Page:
Strength, sensation and reflex testing is normal and expected in patients with neuro symptoms, neck pain past the shoulder, and low back pain past the gluteal fold. In Opening the hurt locker part 1, Nick Kendrick (APA Titled Musculoskeletal & Sports and Exercise Physiotherapist) demonstrated the most accurate and efficient ways to assess strength, sensation, reflexes, and neurodynamics. If your neuro assessment stops there, you may be missing vital pieces of the puzzle that will help you identify what’s responsible for your patients symptoms, and how to approach their treatment.
Discover what most therapists miss in their neuro assessment, improve your neuro assessment accuracy, and successfully treat patients with neurological symptoms with this presentation with Nick Kendrick (APA Titled Musculoskeletal & Sports and Exercise Physiotherapist). You’ll discover:
Why some patients with low back pain keep performing provocative activities or postures that aggravate their symptoms eg. slouched sitting.
How to identify when decreased body awareness and ability to perceive sensory and motor cues (tactile acuity) are contributing to your patients pain.
When your patients have poor body awareness and tactile acuity, which assessment tests will help you find the cause and improve your patients body awareness and pain.
If your patient is a diabetic office worker with pins & needles or numbness in their thumb, index and middle fingers, how to identify if their neurological symptoms are due to cervical radiculopathy, carpal tunnel syndrome or diabetic neuropathy.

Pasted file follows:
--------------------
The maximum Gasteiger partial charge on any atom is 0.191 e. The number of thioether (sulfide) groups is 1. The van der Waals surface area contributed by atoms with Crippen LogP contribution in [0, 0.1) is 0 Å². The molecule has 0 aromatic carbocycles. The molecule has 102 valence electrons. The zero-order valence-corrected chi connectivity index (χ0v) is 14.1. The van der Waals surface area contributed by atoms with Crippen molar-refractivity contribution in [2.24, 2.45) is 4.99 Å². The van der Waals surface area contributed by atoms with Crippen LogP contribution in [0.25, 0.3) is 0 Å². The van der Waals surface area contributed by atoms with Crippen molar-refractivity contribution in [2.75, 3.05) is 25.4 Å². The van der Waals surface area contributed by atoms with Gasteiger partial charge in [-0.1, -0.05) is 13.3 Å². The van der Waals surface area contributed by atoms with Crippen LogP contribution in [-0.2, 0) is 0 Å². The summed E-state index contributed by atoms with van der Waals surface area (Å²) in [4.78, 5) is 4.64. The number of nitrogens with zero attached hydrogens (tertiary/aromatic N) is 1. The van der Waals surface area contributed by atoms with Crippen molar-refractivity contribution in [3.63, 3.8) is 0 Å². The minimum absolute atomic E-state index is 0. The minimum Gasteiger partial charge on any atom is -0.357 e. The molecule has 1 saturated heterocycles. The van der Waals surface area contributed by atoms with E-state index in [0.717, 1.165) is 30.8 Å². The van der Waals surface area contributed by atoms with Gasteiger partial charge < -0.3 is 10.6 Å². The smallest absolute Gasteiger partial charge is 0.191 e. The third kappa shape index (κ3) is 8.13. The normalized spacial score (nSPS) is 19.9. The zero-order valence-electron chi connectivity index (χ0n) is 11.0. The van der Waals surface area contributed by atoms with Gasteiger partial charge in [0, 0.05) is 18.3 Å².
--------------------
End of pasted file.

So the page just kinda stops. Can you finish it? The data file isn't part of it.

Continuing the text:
Why nerve conduction studies often show full nerve conduction, despite your patient having clear neuro symptoms.
How to stun your patients and neurologists with an accurate clinical diagnosis of nerve fibre conduction issues that even nerve conduction studies missed.
Improve your assessment & diagnostic accuracy with peripheral nerve palpation of:
- Cranial nerves in your headache and neck pain patients.
- Upper limb nerves in your cervical radiculopathy, carpal tunnel and other upper limb symptom patients - Brachial plexus, ulnar, median and radial nerves.
- Hip, groin and abdominal nerves in your hip and groin pain patients - Ilioinguinal, iliohypogastric, genitofemoral.
- Lower limb nerves in your low back, knee and lower limb pain patients - sciatic, tibial, peroneal, sural and all three branches of the saphenous nerve in knee pain patients.
How to perform simple clinical sensory testing to identify
- Small nerve fibre neuropathies when your patient has neuro symptoms and nerve conduction studies are clear.
- Temporal summation - pain ramping up with repeated pressure, movement or activities.
- Nociplastic pain, allodynia and hyperalgesia (increased pain response), when your patient has widespread hyperalgesia, or hyperalgesia outside of neuro-anatomically plausible distributions.
How clinical sensory testing guides your treatment, so you know when to use and when to avoid manual therapy or specific exercises, and when to refer for further investigations and medical care.
How to assess and treat tactile acuity and body awareness when your patient continues to use unhelpful body positions and postures that aggravate their symptoms.
When imaging and conduction studies are indicated and provide valuable information in patients with nerve symptoms or involvement, including:
- Nerve conduction studies
- MEG (Magnetoencephalography)
- PET (Positron Emission Tomography)
- Skin biopsy
How to use your assessment to get a clear diagnosis, and know exactly how to treat patients with neurological symptoms, hyperalgesia, nociplastic and ongoing pain.